Alzheimer's has been 'halted' in the laboratory

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Alzheimer's hope as scientists find a way to stop the build-up of plaques in the brain that are considered to be a tell-tale sign of the cruel disease Scientists removed immune cells from the brains of mice with 'Alzheimer's' Once removed, the animals did not develop the plaques linked to the disease Could lead to the development of new drugs that target these immune cells 

By Alexandra Thompson Senior Health Reporter For Mailonline

Published: 12:12 BST, 21 August 2019 | Updated: 12:13 BST, 21 August 2019

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Scientists claim to have discovered a way to stop the build-up of a toxic protein in the brain that is considered to be a tell-tale sign of Alzheimer's.

Amyloid β protein has repeatedly been found to clog the brains of patients with the memory-robbing disorder, poisoning and killing crucial cells.

Researchers removed immune cells called microglia from the brains of mice with signs of Alzheimer’s – studies have shown the cells ‘turn on’ genes for the disease.

Once the microglia were removed, the mice did not develop the hallmark amyloid β plaques. The team described the results of their study as ‘striking’.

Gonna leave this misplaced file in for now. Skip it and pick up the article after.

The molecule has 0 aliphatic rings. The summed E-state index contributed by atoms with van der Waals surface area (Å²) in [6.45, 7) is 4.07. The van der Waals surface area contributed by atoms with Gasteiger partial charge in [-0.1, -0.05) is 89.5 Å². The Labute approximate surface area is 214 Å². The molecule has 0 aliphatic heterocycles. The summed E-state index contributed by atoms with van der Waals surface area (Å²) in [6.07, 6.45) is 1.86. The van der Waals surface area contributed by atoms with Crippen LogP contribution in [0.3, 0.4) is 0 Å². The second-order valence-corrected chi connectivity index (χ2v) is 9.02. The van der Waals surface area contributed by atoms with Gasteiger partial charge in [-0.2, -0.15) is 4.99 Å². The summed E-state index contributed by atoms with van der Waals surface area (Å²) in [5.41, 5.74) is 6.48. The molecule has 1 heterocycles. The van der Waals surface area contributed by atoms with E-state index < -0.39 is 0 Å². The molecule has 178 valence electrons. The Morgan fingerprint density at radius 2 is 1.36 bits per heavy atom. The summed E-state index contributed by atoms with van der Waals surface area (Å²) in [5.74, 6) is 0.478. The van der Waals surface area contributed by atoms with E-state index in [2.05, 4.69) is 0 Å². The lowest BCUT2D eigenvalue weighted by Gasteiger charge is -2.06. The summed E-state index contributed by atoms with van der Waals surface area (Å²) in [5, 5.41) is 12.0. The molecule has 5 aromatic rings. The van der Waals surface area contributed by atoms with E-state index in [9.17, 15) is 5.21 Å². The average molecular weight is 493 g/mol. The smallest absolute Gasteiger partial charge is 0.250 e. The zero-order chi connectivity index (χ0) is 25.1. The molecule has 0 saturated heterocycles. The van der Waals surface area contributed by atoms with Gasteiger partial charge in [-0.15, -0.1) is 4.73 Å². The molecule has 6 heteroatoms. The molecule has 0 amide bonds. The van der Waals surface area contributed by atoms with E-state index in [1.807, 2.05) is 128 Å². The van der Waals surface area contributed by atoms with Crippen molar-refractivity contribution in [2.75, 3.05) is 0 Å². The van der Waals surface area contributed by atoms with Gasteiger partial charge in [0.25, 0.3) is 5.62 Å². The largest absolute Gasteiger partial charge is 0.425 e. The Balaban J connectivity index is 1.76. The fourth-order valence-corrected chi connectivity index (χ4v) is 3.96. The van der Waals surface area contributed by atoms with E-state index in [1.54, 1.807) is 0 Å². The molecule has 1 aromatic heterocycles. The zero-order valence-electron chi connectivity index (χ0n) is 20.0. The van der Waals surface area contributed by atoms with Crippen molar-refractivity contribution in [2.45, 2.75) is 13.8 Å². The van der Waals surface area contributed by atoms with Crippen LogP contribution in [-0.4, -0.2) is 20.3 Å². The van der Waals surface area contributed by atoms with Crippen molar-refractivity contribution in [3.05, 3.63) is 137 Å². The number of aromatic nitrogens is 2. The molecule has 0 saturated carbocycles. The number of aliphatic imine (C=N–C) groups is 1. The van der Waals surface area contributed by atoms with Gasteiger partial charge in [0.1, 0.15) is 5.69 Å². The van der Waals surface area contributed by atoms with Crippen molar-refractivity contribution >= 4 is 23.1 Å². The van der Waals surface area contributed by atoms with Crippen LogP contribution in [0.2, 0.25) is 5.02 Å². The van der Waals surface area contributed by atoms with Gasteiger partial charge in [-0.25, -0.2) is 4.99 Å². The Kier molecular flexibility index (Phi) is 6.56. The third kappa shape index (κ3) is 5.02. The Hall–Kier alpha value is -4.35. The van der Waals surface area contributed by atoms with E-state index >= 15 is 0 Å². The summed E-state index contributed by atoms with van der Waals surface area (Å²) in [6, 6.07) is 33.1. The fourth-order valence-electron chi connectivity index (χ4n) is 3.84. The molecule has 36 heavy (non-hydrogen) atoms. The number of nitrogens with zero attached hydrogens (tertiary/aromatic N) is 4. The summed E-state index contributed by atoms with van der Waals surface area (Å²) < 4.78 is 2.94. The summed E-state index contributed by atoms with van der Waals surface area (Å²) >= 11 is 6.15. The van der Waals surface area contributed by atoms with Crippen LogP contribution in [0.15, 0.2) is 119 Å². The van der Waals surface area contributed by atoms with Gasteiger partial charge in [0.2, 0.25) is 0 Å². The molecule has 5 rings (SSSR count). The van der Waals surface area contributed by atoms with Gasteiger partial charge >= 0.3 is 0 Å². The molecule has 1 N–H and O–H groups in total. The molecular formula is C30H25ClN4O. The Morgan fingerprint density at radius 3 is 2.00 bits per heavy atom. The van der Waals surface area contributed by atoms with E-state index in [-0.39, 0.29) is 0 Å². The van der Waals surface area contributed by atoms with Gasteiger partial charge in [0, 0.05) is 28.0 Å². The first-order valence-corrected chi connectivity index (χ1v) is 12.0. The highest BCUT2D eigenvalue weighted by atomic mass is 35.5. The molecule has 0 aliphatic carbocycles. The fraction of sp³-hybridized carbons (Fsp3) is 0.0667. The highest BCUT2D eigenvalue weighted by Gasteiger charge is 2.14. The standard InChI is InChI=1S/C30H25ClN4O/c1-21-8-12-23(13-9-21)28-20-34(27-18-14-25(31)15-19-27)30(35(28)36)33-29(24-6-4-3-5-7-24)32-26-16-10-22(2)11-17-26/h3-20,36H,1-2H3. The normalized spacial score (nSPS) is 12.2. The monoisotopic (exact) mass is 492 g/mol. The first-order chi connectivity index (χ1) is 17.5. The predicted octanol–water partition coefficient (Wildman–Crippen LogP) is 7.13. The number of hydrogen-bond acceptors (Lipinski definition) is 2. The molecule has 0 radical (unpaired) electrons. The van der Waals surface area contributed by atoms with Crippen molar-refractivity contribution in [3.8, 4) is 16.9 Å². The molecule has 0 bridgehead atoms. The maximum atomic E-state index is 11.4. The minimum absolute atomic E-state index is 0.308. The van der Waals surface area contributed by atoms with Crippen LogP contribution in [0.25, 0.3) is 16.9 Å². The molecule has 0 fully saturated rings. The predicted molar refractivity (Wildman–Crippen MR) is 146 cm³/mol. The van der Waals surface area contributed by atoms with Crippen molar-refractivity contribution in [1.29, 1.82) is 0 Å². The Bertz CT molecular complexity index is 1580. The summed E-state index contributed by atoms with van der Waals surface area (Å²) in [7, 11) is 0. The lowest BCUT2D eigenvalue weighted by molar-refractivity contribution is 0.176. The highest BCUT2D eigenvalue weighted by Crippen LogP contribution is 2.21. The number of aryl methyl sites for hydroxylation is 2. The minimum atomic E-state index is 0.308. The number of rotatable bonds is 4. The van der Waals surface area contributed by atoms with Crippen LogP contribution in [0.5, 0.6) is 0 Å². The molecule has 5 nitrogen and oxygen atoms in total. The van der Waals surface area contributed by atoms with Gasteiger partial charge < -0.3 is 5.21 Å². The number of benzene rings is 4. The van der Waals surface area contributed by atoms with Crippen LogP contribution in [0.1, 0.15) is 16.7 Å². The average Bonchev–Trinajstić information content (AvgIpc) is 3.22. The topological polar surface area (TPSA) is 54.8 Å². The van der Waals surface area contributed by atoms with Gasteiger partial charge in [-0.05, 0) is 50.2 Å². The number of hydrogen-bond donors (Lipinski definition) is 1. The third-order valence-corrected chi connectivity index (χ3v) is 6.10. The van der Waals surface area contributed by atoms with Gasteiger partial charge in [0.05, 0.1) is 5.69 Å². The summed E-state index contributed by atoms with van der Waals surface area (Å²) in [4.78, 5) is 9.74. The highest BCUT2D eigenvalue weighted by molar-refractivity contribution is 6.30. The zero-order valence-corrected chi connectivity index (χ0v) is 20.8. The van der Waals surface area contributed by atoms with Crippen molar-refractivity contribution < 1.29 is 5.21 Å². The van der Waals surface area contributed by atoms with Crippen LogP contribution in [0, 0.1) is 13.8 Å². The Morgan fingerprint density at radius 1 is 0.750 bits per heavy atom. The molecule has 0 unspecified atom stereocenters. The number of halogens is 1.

The researchers at the University of California, Irvine, hope their study will lead to new treatments that 'affect microglia in targeted ways'.

Scientists blocked the action of cells called microglia, which are found in the central nervous system. When microglia were present (red), they 'attacked' harmful amyloid β plaques (green), which are a tell-tale sign of Alzheimer's. This process 'switches off' genes in nerve cells that are required for normal brain functioning, which may trigger Alzheimer's

Scientists blocked the action of cells called microglia, which are found in the central nervous system. When microglia were present (red), they 'attacked' harmful amyloid β plaques (green), which are a tell-tale sign of Alzheimer's. This process 'switches off' genes in nerve cells that are required for normal brain functioning, which may trigger Alzheimer's

Dementia affects 850,000 people in the UK, of which 62 per cent have Alzheimer's, the most common form of the disease, according to the Alzheimer's Society.

And in the US, 5.8 million people live with Alzheimer's, which is set to rise to nearly 14 million by 2050, Alzheimer's Association statistics show.

Microglia cells are found throughout the brain and spinal cord. 

They are thought to be the first line of defence against infections in the central nervous system and 'swallow' invading pathogens.

'However, we hadn't understood exactly what the microglia are doing and whether they are significant in the initial Alzheimer's process,' lead author Dr Kim Green said.

HOW TO DETECT ALZHEIMER'S

Alzheimer's disease is a progressive brain disorder that slowly destroys memory, thinking skills and the ability to perform simple tasks.

It is the cause of 60 percent to 70 percent of cases of dementia.

The majority of people with Alzheimer's are age 65 and

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